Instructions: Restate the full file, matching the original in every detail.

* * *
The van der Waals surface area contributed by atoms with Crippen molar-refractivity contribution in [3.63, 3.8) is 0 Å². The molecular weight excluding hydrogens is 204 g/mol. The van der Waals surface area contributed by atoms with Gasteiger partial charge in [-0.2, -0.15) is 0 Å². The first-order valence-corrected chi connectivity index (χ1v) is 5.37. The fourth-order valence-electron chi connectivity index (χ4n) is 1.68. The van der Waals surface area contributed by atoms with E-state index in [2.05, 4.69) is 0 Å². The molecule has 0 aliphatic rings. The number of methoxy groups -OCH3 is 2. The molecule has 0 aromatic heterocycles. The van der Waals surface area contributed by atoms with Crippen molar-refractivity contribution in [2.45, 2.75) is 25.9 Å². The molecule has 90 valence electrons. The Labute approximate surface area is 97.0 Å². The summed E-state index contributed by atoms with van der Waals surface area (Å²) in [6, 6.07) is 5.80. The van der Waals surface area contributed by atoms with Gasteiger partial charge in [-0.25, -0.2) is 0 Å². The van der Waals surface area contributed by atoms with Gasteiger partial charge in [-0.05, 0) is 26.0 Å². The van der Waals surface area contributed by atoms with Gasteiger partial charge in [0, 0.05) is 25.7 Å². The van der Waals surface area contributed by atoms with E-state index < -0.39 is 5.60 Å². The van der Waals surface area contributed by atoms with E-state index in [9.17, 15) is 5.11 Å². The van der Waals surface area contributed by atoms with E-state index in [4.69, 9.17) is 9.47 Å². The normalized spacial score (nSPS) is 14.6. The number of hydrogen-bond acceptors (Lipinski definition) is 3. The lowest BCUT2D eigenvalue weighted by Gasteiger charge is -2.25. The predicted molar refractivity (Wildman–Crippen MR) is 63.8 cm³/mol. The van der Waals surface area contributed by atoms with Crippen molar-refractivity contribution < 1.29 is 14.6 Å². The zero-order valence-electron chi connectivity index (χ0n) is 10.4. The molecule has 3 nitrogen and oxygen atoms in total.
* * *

The van der Waals surface area contributed by atoms with Crippen molar-refractivity contribution in [3.63, 3.8) is 0 Å². The molecular weight excluding hydrogens is 204 g/mol. The van der Waals surface area contributed by atoms with Gasteiger partial charge in [-0.2, -0.15) is 0 Å². The first-order valence-corrected chi connectivity index (χ1v) is 5.37. The fourth-order valence-electron chi connectivity index (χ4n) is 1.68. The van der Waals surface area contributed by atoms with E-state index in [2.05, 4.69) is 0 Å². The molecule has 0 aliphatic rings. The number of methoxy groups -OCH3 is 2. The molecule has 0 aromatic heterocycles. The van der Waals surface area contributed by atoms with Crippen molar-refractivity contribution in [2.45, 2.75) is 25.9 Å². The molecule has 90 valence electrons. The Labute approximate surface area is 97.0 Å². The summed E-state index contributed by atoms with van der Waals surface area (Å²) in [6, 6.07) is 5.80. The van der Waals surface area contributed by atoms with Gasteiger partial charge in [-0.25, -0.2) is 0 Å². The van der Waals surface area contributed by atoms with Gasteiger partial charge in [-0.05, 0) is 26.0 Å². The van der Waals surface area contributed by atoms with Gasteiger partial charge in [0, 0.05) is 25.7 Å². The van der Waals surface area contributed by atoms with E-state index < -0.39 is 5.60 Å². The van der Waals surface area contributed by atoms with E-state index in [9.17, 15) is 5.11 Å². The van der Waals surface area contributed by atoms with E-state index in [4.69, 9.17) is 9.47 Å². The normalized spacial score (nSPS) is 14.6. The number of hydrogen-bond acceptors (Lipinski definition) is 3. The lowest BCUT2D eigenvalue weighted by Gasteiger charge is -2.25. The predicted molar refractivity (Wildman–Crippen MR) is 63.8 cm³/mol. The van der Waals surface area contributed by atoms with Crippen molar-refractivity contribution < 1.29 is 14.6 Å². The zero-order valence-electron chi connectivity index (χ0n) is 10.4. The molecule has 3 nitrogen and oxygen atoms in total.